Now that the tool has been around for close to 2 years, let us reflect on lessons learnt and best practices adopted.
Let me start with a quick reminder of how the Sql2Odi tool works:
- You start by defining the feed-in metadata: the SELECT statement that the new Mapping will be based upon, name of the target table, names of Knowledge Modules and their attributes, flags like Validate Mapping and Generate Mapping Scenario flag, etc.
- Then run the Sql2Odi Parser that parses SELECT and WITH statements in your metadata table.
- Then run the Sql2Odi Mapping Generator that creates ODI Mappings based on the successfully parsed statements.
- Assess the outcome by reviewing the newly generated Mappings in ODI Studio.
Each SELECT statement that we want to turn into an ODI Mapping needs its own line in the
SQL_TO_ODI_MAPPING metadata table. (It currently has 35 columns and is likely to grow in the near future as the tool's capabilities are expanded.) It takes time to fill in all metadata required for Mapping generation. If there are many Mappings to be generated and they can be split into groups according to purpose and design pattern, for each group you should create its own custom metadata table with its unique distinguishing features. Once all the custom metadata tables are filled in, based on them you can generate records in the
Sql2Odi Parser parses SELECT and WITH statements and in case of a successful parse converts it into metadata that in turn is used by the ODI Content Generator to generate Mappings in ODI.
Any reserved word that is part of the SELECT statement, needs to be defined in the Parser so that it can understand it - that is something that can only be done by us. (The Parser does not have visibility of the database schema, does not validate a SELECT statement against actual schema content.) Any custom-built PL/SQL functions will hence not be understood. Standard Oracle RDBMS functions are supported but occasionally we are still finding some obscure ones that we have missed. Our Parser still has a range of limitations:
- All reserved words, including Oracle function names, must be given in UPPERCASE. (This is usually not a problem, because SQL Developer allows to convert any SELECT statement to uppercase.)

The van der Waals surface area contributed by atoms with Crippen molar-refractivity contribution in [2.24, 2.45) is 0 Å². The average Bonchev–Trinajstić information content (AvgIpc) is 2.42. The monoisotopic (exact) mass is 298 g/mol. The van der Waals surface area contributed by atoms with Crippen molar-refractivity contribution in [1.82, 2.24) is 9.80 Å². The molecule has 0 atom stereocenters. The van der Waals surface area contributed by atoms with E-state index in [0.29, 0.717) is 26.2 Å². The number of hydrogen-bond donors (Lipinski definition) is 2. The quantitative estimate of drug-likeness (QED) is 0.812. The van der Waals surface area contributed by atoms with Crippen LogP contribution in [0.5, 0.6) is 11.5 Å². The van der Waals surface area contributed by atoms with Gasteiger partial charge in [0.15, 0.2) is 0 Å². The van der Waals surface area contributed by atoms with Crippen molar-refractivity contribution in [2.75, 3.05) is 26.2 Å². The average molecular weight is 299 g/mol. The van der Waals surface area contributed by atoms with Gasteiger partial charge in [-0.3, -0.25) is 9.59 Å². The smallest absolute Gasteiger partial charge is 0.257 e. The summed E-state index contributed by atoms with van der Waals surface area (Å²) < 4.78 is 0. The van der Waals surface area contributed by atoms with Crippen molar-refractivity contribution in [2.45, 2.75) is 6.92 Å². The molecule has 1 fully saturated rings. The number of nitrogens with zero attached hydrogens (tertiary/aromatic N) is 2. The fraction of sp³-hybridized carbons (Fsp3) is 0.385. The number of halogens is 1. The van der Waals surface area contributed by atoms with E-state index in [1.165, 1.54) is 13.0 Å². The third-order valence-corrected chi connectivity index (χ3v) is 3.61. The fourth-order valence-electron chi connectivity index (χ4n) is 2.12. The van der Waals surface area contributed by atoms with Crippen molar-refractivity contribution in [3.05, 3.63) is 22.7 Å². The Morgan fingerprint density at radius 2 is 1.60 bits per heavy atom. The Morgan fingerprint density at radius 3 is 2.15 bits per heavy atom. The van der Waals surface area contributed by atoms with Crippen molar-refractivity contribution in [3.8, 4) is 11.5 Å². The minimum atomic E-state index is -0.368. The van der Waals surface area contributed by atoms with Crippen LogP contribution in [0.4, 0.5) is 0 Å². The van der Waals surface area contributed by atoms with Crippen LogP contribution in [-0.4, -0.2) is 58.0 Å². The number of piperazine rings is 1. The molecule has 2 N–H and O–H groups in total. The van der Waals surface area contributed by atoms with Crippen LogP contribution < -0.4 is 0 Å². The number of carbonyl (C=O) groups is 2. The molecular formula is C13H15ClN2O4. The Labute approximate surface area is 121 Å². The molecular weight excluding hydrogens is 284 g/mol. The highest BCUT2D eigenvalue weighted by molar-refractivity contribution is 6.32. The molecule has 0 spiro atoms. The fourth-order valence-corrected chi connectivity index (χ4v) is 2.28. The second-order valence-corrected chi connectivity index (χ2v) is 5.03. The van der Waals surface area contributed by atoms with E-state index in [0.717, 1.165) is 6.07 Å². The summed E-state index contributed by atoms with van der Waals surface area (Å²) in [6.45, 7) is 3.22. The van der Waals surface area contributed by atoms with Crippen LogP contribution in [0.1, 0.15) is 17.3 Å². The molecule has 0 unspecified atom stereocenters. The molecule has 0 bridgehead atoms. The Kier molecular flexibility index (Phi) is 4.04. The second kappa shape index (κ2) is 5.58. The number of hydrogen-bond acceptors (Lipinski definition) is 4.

- No support for nested queries (where a SELECT substatement is used instead of a column reference or expression).
- No support for the
- No support for hierarchical queries, i.e.
- No support for
- No support for the old Oracle
(+)notation. (You can still join tables in the
WHEREclause if you so choose but
OUTER JOINshould be used where in the old days we used
- Does not parse comments unless those are query hints.
Like most parsers, ours is not good at telling you what and where exactly the problem is. For example, if in your SELECT statement you are referencing a custom-built function, the Parser will most likely interpret it as a column name and will become upset when you try to pass values to it.
It will say it expects something else instead of the opening bracket
( whereas the problem is actually the function itself. Therefore it is a good idea to test and review all SELECT statements before passing them to the Sql2Odi tool.
Executing ODI Content Generator
ODI Content Generator is a Python script that you run from ODI Studio. It will generate new Mappings in the dev repository that you are currently connected to.
As was noted above, the Parser does not know anything about the database schema you are referencing. So if you have not tested your SELECT statement in SQL Developer, there might be typos in your table or column names - all those typos will be parsed successfully and those issues will come to light when you try to generate Mappings in ODI: if a schema name is incorrect in the SELECT, the ODI Model will not be found, if a table name is incorrect, the ODI Datastore will not be found, if a column name is wrong, attribute mappings will fail to be created.